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Old 05-10-2013, 07:55 PM
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I can relate to this, I feel like a little kid again (started drinking at 14). I never had to feel my true emotions before now. Its actually kind of nice; I am being reacquainted with myself.

I read this the other day and it rang true for me "Energies that once were dedicated simply to relieving ourselves from pain now become dedicated to a larger goodness, more aligned with the true treasure of our hearts". Gerald G. May MD
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Old 05-11-2013, 01:52 AM
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Hi guys, its good to hear your thoughts and feelings. I am on day 6 sober and feeling strong I too relate to finding a new you, it's as if my spiritual light bulb has been switched back on (I always knew it was there in the background)
Do any of you find yourselves avoiding a few people while you are on your journey of recovery? I dread invites to dinner/drinks with my wider circle of friends. You know the kind, those who may coax you to drink or even slip a shot in your cola 'jokingly'.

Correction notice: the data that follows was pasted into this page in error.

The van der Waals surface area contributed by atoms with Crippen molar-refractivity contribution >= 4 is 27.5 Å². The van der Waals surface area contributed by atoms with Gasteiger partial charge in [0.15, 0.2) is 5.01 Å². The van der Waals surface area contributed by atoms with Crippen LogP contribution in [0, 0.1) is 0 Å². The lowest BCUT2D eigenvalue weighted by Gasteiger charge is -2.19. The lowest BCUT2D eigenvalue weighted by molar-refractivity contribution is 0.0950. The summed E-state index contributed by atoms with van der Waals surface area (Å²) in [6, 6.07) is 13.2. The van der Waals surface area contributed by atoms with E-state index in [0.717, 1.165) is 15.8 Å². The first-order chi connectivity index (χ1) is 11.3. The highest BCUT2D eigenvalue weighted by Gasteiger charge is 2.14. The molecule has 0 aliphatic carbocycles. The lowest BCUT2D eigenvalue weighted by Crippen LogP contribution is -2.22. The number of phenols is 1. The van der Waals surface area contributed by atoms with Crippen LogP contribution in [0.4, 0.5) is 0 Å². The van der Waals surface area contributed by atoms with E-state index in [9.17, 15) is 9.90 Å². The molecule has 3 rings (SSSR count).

Well, I just listened to Alicia Keys 'brand new me' and it took on a whole new meaning! Have a listen if u get a chance
Well today is going to be a great, sober day for me and I wish you all a beautiful, sober day. Bless xxx
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Old 05-11-2013, 02:05 AM
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I'm not sure I'm becoming a 'new' me....more like the 'real' me. The one that laid dormant for many years.

I'm finding out now that she's ok really, I don't need to pretend I'm anything I'm not. I thought I had to because I was too shy, too awkward, too sensitive to show myself, so I developed my drinking personality which was fearless and outrageous. That wasn't me at all.

It's really liberating to become yourself. It's like waking up x
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Old 05-11-2013, 02:41 AM
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Originally Posted by Jeni26 View Post
I'm not sure I'm becoming a 'new' me....more like the 'real' me. The one that laid dormant for many years.